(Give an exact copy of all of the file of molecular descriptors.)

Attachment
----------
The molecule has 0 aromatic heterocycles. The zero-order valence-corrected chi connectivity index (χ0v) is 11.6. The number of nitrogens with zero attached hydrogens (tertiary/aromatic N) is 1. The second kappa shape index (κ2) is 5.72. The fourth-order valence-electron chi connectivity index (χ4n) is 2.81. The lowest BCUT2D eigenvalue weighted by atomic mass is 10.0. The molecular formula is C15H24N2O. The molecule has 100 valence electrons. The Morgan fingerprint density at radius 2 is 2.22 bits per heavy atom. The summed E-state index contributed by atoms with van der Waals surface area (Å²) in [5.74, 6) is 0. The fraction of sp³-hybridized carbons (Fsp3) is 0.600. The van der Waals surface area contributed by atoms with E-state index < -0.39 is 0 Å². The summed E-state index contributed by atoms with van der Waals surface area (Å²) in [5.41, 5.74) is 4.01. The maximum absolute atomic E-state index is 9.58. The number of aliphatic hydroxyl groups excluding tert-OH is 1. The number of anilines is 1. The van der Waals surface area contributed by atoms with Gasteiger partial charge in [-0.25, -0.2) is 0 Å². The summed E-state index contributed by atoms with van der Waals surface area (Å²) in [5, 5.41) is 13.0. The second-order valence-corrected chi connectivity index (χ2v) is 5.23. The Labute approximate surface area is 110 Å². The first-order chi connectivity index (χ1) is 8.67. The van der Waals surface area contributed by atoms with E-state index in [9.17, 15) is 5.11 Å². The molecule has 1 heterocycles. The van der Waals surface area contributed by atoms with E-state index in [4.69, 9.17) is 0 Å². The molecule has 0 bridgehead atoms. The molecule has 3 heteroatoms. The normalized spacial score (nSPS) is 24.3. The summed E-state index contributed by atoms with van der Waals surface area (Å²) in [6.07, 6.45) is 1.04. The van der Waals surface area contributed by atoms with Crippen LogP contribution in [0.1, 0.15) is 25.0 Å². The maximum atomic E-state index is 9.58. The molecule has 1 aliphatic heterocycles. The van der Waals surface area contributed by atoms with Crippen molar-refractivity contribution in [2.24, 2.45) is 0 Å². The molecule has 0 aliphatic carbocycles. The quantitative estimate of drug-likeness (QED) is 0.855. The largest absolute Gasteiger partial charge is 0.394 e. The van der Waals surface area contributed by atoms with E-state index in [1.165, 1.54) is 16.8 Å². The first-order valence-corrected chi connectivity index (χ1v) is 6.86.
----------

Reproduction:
The molecule has 0 aromatic heterocycles. The zero-order valence-corrected chi connectivity index (χ0v) is 11.6. The number of nitrogens with zero attached hydrogens (tertiary/aromatic N) is 1. The second kappa shape index (κ2) is 5.72. The fourth-order valence-electron chi connectivity index (χ4n) is 2.81. The lowest BCUT2D eigenvalue weighted by atomic mass is 10.0. The molecular formula is C15H24N2O. The molecule has 100 valence electrons. The Morgan fingerprint density at radius 2 is 2.22 bits per heavy atom. The summed E-state index contributed by atoms with van der Waals surface area (Å²) in [5.74, 6) is 0. The fraction of sp³-hybridized carbons (Fsp3) is 0.600. The van der Waals surface area contributed by atoms with E-state index < -0.39 is 0 Å². The summed E-state index contributed by atoms with van der Waals surface area (Å²) in [5.41, 5.74) is 4.01. The maximum absolute atomic E-state index is 9.58. The number of aliphatic hydroxyl groups excluding tert-OH is 1. The number of anilines is 1. The van der Waals surface area contributed by atoms with Gasteiger partial charge in [-0.25, -0.2) is 0 Å². The summed E-state index contributed by atoms with van der Waals surface area (Å²) in [5, 5.41) is 13.0. The second-order valence-corrected chi connectivity index (χ2v) is 5.23. The Labute approximate surface area is 110 Å². The first-order chi connectivity index (χ1) is 8.67. The van der Waals surface area contributed by atoms with E-state index in [9.17, 15) is 5.11 Å². The molecule has 1 heterocycles. The van der Waals surface area contributed by atoms with E-state index in [4.69, 9.17) is 0 Å². The molecule has 0 bridgehead atoms. The molecule has 3 heteroatoms. The normalized spacial score (nSPS) is 24.3. The summed E-state index contributed by atoms with van der Waals surface area (Å²) in [6.07, 6.45) is 1.04. The van der Waals surface area contributed by atoms with Crippen LogP contribution in [0.1, 0.15) is 25.0 Å². The maximum atomic E-state index is 9.58. The molecule has 1 aliphatic heterocycles. The van der Waals surface area contributed by atoms with Crippen molar-refractivity contribution in [2.24, 2.45) is 0 Å². The molecule has 0 aliphatic carbocycles. The quantitative estimate of drug-likeness (QED) is 0.855. The largest absolute Gasteiger partial charge is 0.394 e. The van der Waals surface area contributed by atoms with E-state index in [1.165, 1.54) is 16.8 Å². The first-order valence-corrected chi connectivity index (χ1v) is 6.86.